Hot on the heels of Texas shooting, California Senate passes Texas-style bill targeting assault weapons and phantom guns

Shortly after the country’s latest mass shooting, which killed 14 children and a teacher at a Texas elementary school, the California Senate on Tuesday passed a bill allowing private citizens to sue for at minus $10,000 — a bounty hunter provision inspired by a Texas abortion law — against makers or sellers of untraceable “ghost guns” or illegal assault weapons.

“We have some of the toughest gun laws in the country,” Sen. Anthony Portantino, D-La Cañada Flintridge (Los Angeles County), told colleagues amid news of the elementary school massacre. in Uvalde, Texas. But public enforcement of those laws hasn’t been enough to protect Californians from the “new wave of weapons,” he said, and private lawsuits would create “an incentive to take these dangerous weapons off the streets.” street”.

Texas Governor Greg Abbott said the 18-year-old shooter, who was carrying a handgun and possibly a rifle, was also killed.

California Governor Gavin Newsom was quick to raise the issue of gun control. “Another shooting. And the GOP won’t do anything about it,” Newsom tweeted a few hours after the shooting. We need nationwide, comprehensive, common sense gun safety NOW.

SB1327, co-authored by Portantino and Sen. Robert Hertzberg, D-Van Nuys (Los Angeles County), is the brainchild of Newsom, who proposed it in December after the Supreme Court allowed Texas to apply its abortion law. This law allows Texans to sue anyone who performs or facilitates an abortion in the state for $10,000, plus attorney’s fees, if the abortion took place after heart activity began, approximately six weeks after the start of pregnancy.

“If this is precedent, we will let Californians prosecute those who put ghost guns and assault weapons on our streets,” Newsom said on Twitter after the court issued its ruling.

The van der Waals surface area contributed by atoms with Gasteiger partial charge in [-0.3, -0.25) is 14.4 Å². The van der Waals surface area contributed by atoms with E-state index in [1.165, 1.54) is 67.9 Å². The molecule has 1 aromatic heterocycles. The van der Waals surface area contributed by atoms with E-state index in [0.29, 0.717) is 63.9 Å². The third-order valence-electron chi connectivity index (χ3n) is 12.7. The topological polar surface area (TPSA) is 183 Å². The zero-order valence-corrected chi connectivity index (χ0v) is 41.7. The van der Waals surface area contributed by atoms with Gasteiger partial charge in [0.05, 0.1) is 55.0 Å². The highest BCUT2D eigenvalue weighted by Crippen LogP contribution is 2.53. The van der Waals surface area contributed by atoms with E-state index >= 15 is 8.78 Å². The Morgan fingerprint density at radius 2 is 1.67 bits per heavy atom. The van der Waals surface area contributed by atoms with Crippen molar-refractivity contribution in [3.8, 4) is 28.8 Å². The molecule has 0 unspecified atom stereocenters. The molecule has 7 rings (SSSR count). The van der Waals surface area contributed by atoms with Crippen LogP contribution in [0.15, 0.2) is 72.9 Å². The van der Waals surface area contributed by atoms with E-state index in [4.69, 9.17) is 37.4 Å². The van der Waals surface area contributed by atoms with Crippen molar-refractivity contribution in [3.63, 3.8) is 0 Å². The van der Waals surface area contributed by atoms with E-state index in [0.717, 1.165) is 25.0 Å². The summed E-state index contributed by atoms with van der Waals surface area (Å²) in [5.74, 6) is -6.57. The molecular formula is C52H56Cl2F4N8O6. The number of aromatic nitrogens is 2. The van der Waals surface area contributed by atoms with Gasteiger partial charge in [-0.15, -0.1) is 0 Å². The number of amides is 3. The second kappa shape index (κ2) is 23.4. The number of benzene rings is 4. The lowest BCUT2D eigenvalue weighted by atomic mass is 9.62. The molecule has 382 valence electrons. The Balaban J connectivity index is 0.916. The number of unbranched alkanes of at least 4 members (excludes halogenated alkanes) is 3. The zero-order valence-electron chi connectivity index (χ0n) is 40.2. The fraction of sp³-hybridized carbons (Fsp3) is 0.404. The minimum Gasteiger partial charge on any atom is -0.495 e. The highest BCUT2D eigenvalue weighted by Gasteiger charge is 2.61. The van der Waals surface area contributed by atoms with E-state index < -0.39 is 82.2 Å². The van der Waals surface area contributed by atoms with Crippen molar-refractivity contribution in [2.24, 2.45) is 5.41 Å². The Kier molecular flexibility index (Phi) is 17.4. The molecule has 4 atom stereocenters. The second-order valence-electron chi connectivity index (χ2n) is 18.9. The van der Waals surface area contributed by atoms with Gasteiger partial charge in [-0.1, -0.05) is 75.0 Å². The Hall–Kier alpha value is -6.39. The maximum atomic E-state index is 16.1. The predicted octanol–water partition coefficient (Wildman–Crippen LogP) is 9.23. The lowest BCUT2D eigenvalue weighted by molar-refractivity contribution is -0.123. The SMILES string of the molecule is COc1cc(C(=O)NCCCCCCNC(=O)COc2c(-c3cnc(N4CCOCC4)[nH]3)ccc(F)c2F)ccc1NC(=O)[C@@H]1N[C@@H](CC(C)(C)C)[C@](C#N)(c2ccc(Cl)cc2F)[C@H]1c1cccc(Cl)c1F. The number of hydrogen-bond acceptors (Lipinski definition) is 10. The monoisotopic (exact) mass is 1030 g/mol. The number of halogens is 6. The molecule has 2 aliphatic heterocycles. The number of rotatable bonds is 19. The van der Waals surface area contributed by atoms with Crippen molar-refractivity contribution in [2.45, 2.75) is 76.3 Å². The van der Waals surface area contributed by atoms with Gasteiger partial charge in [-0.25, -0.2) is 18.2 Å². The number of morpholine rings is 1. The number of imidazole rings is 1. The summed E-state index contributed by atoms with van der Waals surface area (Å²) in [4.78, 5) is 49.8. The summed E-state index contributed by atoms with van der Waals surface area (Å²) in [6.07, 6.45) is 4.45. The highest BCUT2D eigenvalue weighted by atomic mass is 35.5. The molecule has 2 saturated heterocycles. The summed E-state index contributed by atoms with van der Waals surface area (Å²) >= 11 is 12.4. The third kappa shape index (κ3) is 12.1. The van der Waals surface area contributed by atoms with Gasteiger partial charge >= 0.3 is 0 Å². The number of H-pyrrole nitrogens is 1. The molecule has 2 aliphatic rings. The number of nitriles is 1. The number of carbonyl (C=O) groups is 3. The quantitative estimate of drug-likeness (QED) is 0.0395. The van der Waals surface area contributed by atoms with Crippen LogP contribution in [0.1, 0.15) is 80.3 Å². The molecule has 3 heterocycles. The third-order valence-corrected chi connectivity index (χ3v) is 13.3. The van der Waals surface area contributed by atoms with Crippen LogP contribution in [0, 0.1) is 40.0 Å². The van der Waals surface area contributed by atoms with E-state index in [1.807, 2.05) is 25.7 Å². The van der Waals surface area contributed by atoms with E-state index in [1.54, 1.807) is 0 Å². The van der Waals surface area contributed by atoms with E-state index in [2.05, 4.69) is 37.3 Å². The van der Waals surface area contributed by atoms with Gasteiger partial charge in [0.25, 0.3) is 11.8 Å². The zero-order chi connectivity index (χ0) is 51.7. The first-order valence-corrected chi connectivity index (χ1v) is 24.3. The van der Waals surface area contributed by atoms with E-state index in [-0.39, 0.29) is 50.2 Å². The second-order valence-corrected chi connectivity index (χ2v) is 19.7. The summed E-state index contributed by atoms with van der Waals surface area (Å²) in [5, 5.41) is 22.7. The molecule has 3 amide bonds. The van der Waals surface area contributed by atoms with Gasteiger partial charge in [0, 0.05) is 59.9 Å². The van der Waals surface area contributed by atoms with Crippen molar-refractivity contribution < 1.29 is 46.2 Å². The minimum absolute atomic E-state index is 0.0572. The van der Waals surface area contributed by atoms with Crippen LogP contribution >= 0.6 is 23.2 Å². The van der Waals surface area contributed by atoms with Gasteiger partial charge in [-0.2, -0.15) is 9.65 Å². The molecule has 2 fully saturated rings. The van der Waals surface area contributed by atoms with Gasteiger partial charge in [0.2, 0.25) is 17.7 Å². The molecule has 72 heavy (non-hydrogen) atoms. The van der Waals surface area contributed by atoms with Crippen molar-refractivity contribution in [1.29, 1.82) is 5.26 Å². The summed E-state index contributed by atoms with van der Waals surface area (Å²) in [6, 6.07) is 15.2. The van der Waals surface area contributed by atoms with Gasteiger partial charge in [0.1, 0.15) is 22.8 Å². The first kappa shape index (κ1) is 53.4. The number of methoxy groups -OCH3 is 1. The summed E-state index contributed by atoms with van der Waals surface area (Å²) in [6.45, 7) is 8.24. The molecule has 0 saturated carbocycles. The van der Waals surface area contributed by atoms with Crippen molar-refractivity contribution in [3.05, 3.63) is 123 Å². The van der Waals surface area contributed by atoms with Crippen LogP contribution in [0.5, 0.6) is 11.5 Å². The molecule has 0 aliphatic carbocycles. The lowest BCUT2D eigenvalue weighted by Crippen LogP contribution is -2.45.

The Senate approved the bill on a 24-10 vote and sent it to the Assembly.

The California definition of illegal assault weapons includes AR-15 type semi-automatic rifles and pistols with detachable magazines and specific features, such as forward pistol grips. Semi-automatic firearms do not require reloading after each trigger pull.

Ghost guns are sold in parts, without serial numbers or background checks, and assembled by the user. They have been increasingly used in deadly shootings – San Francisco police say ghost gun parts were found at nearly half of homicide scenes in the city in 2020 – and have been proven difficult for officers to detect and confiscate, an obstacle that could hamper private enforcement as well.

The Biden administration issued regulations requiring background checks and gun serial numbers, and AB1621 by Assemblyman Mike Gipson, D-Los Angeles, now awaiting a vote from the Assembly, would prohibit the manufacture, possession or sale in California of any firearm that does not meet federal standards.

An opponent of SB1327, Sen. Andreas Borgeas, R-Fresno, said Tuesday he would support requiring serial numbers on all firearms but opposed private enforcement.

Paying private citizens and their attorneys to enforce the law would be “a tacit admission that we’ve gutted law enforcement in such a way that they can’t do what needs to be done,” Borgeas said.

The Senate also approved SB1384 by Sen. Dave Min, D-Irvine (Orange County), which would require California gun dealers to install audio and video surveillance systems in their stores, carry insurance accountability and undergo annual state training on how to recognize and prevent “sham purchases” of firearms for those who are not entitled to own them. The bill was sent to the Assembly on a vote of 27 to 9.

Bob Egelko is a writer for the San Francisco Chronicle. Email: [email protected]: @BobEgelko

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